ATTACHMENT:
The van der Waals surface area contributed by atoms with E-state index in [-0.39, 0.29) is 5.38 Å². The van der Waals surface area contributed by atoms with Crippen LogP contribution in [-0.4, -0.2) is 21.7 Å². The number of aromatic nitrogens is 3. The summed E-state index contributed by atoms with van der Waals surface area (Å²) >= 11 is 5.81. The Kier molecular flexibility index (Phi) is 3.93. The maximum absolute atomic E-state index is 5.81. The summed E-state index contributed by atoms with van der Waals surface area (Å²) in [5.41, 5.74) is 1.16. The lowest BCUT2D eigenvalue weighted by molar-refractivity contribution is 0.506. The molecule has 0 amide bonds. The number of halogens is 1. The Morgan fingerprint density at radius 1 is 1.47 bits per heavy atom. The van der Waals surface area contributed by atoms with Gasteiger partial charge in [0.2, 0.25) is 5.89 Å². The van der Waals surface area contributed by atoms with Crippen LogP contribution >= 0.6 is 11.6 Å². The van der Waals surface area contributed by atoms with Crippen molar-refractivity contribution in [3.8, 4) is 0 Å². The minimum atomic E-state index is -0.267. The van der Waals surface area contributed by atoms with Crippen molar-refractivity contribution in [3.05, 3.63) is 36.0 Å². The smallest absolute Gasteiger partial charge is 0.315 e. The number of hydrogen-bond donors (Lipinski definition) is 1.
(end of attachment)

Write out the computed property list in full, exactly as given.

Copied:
The van der Waals surface area contributed by atoms with E-state index in [-0.39, 0.29) is 5.38 Å². The van der Waals surface area contributed by atoms with Crippen LogP contribution in [-0.4, -0.2) is 21.7 Å². The number of aromatic nitrogens is 3. The summed E-state index contributed by atoms with van der Waals surface area (Å²) >= 11 is 5.81. The Kier molecular flexibility index (Phi) is 3.93. The maximum absolute atomic E-state index is 5.81. The summed E-state index contributed by atoms with van der Waals surface area (Å²) in [5.41, 5.74) is 1.16. The lowest BCUT2D eigenvalue weighted by molar-refractivity contribution is 0.506. The molecule has 0 amide bonds. The number of halogens is 1. The Morgan fingerprint density at radius 1 is 1.47 bits per heavy atom. The van der Waals surface area contributed by atoms with Gasteiger partial charge in [0.2, 0.25) is 5.89 Å². The van der Waals surface area contributed by atoms with Crippen LogP contribution >= 0.6 is 11.6 Å². The van der Waals surface area contributed by atoms with Crippen molar-refractivity contribution in [3.8, 4) is 0 Å². The minimum atomic E-state index is -0.267. The van der Waals surface area contributed by atoms with Crippen molar-refractivity contribution in [3.05, 3.63) is 36.0 Å². The smallest absolute Gasteiger partial charge is 0.315 e. The number of hydrogen-bond donors (Lipinski definition) is 1.